LinkedIn recently announced it too will open up its platform, allowing developers to create applications and widgets. What kind of applications will be created? Will they create fun and entertainment applications for LinkedIn? Unlikely. LinkedIn socially-enables business tasks, and its audience and positioning will more likely attract developers to create more business-related applications.
Facebook was, and still is, the place for college students. When I was at Dell, I ran University marketing. The Facebook sales team pitched us to run ads on the network. I asked, “What do people do on Facebook?” I wanted to know if member activities on the site had anything to do with considering new technology. The sales team explained a typical Facebook male student might be sitting across the classroom from a girl and would want to ‘connect' with her. He would look up her profile and try to enhance his own to appear desirable, because after he meets her in real life the first thing she is going to do is look his virtual persona up on Facebook. It wasn't clear to me how 2GB or RAM, graphics card and a flat panel directly helped that lonely teenager in his quest for female companionship.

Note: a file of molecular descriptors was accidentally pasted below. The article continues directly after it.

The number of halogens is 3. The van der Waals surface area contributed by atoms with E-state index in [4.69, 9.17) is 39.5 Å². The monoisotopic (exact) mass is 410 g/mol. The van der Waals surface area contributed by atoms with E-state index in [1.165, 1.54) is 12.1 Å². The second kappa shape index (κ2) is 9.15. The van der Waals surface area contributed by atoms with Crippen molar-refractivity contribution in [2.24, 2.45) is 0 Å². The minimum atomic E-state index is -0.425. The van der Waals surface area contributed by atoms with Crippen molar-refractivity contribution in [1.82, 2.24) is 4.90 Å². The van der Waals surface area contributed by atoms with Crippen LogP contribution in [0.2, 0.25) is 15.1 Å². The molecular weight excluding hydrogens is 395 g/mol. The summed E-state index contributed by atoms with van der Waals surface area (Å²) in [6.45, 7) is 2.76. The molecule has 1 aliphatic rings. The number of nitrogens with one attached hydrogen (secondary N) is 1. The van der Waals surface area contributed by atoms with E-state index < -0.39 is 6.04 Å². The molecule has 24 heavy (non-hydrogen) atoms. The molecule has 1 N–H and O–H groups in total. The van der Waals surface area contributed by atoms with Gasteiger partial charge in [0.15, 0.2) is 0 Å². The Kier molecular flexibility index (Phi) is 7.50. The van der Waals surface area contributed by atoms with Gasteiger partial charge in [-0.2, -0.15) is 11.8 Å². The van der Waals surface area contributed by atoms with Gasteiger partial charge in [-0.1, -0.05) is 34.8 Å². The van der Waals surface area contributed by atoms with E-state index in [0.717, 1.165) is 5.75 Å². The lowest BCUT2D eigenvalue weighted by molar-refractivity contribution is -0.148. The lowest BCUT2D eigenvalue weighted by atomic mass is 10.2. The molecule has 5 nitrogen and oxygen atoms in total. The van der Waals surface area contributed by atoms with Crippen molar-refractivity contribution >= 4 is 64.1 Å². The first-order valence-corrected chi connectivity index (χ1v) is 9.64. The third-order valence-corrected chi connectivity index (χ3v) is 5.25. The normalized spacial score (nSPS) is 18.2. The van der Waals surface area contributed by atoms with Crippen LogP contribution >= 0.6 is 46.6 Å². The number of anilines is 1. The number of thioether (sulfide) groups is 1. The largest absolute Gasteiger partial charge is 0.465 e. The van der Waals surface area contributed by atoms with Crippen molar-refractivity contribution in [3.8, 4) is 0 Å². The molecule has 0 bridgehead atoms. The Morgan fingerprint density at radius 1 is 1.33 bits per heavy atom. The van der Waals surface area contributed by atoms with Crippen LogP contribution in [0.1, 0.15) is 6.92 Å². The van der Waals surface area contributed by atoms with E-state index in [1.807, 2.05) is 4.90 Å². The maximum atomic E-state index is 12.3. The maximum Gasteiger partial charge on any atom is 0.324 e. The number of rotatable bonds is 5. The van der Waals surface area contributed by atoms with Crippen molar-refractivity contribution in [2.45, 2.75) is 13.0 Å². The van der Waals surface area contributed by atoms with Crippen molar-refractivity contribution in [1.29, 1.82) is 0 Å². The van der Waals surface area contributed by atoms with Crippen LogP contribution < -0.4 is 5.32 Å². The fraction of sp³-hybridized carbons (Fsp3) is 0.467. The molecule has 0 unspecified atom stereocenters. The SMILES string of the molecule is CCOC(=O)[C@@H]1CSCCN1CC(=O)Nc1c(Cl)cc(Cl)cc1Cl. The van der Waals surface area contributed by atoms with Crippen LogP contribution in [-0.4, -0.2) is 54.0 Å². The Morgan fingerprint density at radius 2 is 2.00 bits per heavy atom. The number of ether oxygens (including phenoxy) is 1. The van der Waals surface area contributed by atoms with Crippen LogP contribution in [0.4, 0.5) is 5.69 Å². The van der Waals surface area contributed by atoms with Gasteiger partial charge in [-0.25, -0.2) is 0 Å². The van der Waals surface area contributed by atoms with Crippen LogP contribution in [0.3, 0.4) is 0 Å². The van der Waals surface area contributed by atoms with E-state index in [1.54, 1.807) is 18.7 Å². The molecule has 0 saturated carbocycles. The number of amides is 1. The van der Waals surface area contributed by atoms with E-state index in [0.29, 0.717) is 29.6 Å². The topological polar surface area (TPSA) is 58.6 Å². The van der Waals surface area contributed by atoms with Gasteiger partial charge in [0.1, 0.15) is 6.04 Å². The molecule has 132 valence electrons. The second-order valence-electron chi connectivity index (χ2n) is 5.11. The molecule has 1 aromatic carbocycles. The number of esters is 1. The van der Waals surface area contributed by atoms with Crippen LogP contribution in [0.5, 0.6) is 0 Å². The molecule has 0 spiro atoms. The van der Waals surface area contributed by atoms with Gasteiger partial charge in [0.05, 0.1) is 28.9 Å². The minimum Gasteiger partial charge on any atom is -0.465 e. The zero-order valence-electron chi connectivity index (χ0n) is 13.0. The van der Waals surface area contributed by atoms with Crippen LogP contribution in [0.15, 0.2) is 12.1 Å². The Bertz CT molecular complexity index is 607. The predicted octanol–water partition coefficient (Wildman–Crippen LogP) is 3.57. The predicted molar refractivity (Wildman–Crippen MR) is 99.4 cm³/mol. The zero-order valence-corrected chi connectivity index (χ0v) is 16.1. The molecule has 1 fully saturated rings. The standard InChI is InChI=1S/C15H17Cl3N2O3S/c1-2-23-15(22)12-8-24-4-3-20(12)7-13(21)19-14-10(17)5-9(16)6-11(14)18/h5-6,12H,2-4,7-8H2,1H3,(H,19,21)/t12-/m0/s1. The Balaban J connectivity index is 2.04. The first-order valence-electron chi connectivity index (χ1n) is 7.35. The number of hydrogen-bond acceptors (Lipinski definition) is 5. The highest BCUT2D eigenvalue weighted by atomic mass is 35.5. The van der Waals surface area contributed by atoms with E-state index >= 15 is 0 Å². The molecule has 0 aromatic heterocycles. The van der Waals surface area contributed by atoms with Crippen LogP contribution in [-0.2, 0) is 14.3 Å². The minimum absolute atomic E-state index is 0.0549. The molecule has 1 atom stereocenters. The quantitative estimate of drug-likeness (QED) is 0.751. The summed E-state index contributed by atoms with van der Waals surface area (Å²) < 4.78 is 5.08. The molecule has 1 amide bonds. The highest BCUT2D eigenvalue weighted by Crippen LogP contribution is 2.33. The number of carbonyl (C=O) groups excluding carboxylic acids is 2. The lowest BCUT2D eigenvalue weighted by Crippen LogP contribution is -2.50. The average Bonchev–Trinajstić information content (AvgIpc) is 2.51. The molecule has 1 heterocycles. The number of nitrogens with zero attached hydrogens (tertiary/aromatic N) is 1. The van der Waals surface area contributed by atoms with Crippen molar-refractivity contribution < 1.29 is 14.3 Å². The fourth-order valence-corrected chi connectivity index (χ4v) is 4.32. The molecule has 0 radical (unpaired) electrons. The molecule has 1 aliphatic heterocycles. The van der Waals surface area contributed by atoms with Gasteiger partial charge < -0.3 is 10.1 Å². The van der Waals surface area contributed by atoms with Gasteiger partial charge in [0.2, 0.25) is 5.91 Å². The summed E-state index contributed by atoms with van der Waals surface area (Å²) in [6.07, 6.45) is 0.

If that's what Facebook was then, and still is now, why are professionals getting on Facebook? I'm a middle-aged father of two with a ‘distinguished' receding hairline. What am I doing on here?
I believe Facebook is well-suited to evolve as a place to create business connections and accomplish business tasks. It's slightly tricky for Facebook because they don't want to scare away the edgy school crowd, the source of most traffic and advertising impressions right now. The college elite pulls in the college mainstream and college students pull in the high schoolers. Attracting business people and scaring students away is a zero sum game.
The Facebook brand has three evolutionary advantages: